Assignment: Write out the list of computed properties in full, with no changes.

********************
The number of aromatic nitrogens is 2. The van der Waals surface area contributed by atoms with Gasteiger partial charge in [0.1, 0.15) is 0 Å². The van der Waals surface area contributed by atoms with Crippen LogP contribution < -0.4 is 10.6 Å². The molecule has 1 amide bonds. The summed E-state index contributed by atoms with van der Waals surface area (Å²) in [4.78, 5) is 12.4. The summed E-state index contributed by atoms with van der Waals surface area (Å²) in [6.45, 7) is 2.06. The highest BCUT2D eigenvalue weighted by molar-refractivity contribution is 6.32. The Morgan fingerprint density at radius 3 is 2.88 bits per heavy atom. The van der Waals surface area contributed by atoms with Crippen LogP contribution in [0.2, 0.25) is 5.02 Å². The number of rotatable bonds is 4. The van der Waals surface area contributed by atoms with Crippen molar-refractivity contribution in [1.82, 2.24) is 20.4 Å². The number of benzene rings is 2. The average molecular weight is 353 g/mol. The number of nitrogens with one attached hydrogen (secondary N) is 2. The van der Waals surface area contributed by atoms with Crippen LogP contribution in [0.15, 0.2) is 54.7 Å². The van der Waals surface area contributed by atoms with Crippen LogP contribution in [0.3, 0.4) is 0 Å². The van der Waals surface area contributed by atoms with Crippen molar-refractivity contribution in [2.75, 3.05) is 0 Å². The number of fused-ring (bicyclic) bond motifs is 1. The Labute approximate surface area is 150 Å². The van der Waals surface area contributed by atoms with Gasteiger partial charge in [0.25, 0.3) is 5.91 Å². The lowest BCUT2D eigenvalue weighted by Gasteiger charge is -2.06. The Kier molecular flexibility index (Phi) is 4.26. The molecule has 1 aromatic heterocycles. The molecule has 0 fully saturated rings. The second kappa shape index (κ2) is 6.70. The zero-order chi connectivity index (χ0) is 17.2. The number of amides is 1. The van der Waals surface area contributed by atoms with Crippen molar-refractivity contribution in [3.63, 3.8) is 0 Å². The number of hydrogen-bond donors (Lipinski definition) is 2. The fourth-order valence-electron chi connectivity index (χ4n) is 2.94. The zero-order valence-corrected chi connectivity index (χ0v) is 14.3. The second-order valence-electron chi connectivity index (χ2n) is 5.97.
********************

The number of aromatic nitrogens is 2. The van der Waals surface area contributed by atoms with Gasteiger partial charge in [0.1, 0.15) is 0 Å². The van der Waals surface area contributed by atoms with Crippen LogP contribution < -0.4 is 10.6 Å². The molecule has 1 amide bonds. The summed E-state index contributed by atoms with van der Waals surface area (Å²) in [4.78, 5) is 12.4. The summed E-state index contributed by atoms with van der Waals surface area (Å²) in [6.45, 7) is 2.06. The highest BCUT2D eigenvalue weighted by molar-refractivity contribution is 6.32. The Morgan fingerprint density at radius 3 is 2.88 bits per heavy atom. The van der Waals surface area contributed by atoms with Crippen LogP contribution in [0.2, 0.25) is 5.02 Å². The number of rotatable bonds is 4. The van der Waals surface area contributed by atoms with Crippen molar-refractivity contribution in [1.82, 2.24) is 20.4 Å². The number of benzene rings is 2. The average molecular weight is 353 g/mol. The number of nitrogens with one attached hydrogen (secondary N) is 2. The van der Waals surface area contributed by atoms with Crippen LogP contribution in [0.15, 0.2) is 54.7 Å². The van der Waals surface area contributed by atoms with Crippen LogP contribution in [0.3, 0.4) is 0 Å². The van der Waals surface area contributed by atoms with Crippen molar-refractivity contribution in [2.75, 3.05) is 0 Å². The number of fused-ring (bicyclic) bond motifs is 1. The Labute approximate surface area is 150 Å². The van der Waals surface area contributed by atoms with Gasteiger partial charge in [0.25, 0.3) is 5.91 Å². The lowest BCUT2D eigenvalue weighted by Gasteiger charge is -2.06. The Kier molecular flexibility index (Phi) is 4.26. The molecule has 1 aromatic heterocycles. The molecule has 0 fully saturated rings. The second kappa shape index (κ2) is 6.70. The zero-order chi connectivity index (χ0) is 17.2. The number of amides is 1. The van der Waals surface area contributed by atoms with Crippen molar-refractivity contribution in [3.63, 3.8) is 0 Å². The number of hydrogen-bond donors (Lipinski definition) is 2. The fourth-order valence-electron chi connectivity index (χ4n) is 2.94. The zero-order valence-corrected chi connectivity index (χ0v) is 14.3. The second-order valence-electron chi connectivity index (χ2n) is 5.97.